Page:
William Hedgcock

William Hedgcock

Associate Professor
Marketing

Education:

  • BA 1996
    Economics Macalester College
  • BA 1996
    Psychology Macalester College
  • Ph.D. 2008
    Business University of Minnesota

Expertise:

  • Neuromarketing
  • Decision Neuroscience
  • Judgment and Decision Making
  • Choice Biases
  • Decision Making in Aging

Biography

William Hedgcock is an Associate Professor in the Marketing Department at the University of Minnesota, Carlson School of Management. His teaching and research focuses on consumer behavior and the neuroscience of choice. Professor Hedgcock’s research utilizes a range of techniques from simple paper and pencil preference questionnaires to physiological measures and functional brain imaging. His primary research stream involves identifying cognitive declines that affect financial decisions in seniors and the physiological and neural correlates of these declines and has been has  published in journals such as the Journal of Marketing Research, Neuropsychology, Management Science, Psychological Science, and the Journal of Consumer Psychology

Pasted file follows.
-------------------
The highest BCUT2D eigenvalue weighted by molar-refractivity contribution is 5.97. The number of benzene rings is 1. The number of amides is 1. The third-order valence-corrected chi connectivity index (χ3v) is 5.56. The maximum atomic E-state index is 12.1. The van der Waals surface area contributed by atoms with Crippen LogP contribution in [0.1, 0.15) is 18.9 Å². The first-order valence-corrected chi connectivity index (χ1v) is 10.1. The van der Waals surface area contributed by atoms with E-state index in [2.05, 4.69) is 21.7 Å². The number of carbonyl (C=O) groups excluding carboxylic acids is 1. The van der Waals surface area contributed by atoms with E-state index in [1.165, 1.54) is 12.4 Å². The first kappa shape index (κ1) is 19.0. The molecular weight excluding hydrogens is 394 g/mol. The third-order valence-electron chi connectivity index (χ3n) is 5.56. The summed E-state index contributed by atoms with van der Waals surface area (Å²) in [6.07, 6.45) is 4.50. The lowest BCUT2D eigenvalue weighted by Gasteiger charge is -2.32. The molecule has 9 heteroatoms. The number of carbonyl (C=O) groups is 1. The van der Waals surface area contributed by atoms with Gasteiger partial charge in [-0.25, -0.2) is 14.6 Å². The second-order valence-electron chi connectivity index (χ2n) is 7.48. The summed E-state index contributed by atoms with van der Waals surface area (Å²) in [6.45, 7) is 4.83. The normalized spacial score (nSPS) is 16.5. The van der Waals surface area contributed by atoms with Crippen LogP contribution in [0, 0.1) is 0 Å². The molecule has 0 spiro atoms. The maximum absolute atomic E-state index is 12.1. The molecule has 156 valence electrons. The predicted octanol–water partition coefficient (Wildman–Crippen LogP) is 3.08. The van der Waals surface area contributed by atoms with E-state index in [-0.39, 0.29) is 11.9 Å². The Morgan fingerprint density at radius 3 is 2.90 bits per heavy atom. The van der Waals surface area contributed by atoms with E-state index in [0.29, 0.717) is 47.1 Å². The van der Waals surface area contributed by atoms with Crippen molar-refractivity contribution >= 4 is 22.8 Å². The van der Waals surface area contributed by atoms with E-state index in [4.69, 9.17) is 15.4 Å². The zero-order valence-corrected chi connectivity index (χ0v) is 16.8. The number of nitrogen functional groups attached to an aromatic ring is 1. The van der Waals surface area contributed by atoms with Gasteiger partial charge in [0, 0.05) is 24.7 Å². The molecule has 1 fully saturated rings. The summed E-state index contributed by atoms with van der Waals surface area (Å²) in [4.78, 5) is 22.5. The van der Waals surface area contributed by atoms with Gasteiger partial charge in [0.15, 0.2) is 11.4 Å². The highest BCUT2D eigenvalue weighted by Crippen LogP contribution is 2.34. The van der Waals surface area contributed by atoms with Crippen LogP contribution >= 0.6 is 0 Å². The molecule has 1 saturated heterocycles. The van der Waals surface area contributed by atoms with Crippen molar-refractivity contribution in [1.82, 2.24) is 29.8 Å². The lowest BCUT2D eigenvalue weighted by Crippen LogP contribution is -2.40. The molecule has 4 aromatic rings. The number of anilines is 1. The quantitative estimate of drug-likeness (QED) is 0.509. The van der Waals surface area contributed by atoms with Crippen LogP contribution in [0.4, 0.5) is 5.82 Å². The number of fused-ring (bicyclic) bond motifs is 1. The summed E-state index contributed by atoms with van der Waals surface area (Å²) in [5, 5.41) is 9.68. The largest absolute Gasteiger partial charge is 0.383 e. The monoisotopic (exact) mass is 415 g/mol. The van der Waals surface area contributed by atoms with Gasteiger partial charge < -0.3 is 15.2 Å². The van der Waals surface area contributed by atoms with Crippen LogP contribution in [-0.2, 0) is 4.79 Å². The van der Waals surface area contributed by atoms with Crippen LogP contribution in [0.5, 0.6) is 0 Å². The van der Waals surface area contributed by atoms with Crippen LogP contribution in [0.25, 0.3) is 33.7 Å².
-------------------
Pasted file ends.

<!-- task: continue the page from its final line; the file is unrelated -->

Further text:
Prior to Carlson, Professor Hedgcock was an Associate Professor and Director of the Marketing PhD Program at the University of Iowa, Tippie College of Business. He received his Ph.D. from the University of Minnesota, Carlson School of Management in 2008.


Selected Works & Activities.

  • Journal Articles
    Park, J., Lu, F., and Hedgcock, W. (2017), “Relative Effects of Forward and Backward Planning on Goal Pursuit,” Psychological Science, 28(11), 1620-1630.
  • Journal Articles
    Koestner, B., Hedgcock, W., Halfmann, K., and Denburg, N. (2016), “The Role of the Ventromedial Prefrontal Cortex in Purchase Intent among Older Adults,” Frontiers in Aging Neuroscience, 8, 1-8.
  • Journal Articles
    Hedgcock, W., Rao, R., and Chen, A. (2016), “Choosing to Choose: The Effects of Decoys and Prior Choice on Deferral,” Management Science, 62(10), 2952-2976.
  • Journal Articles
    Park, J. and Hedgcock, W. (2016), “Thinking Concretely or Abstractly: The Influence of Fit between Goal Progress and Goal Construal on Subsequent Self-Regulation,” Journal of Consumer Psychology, 26(3), 395-409.
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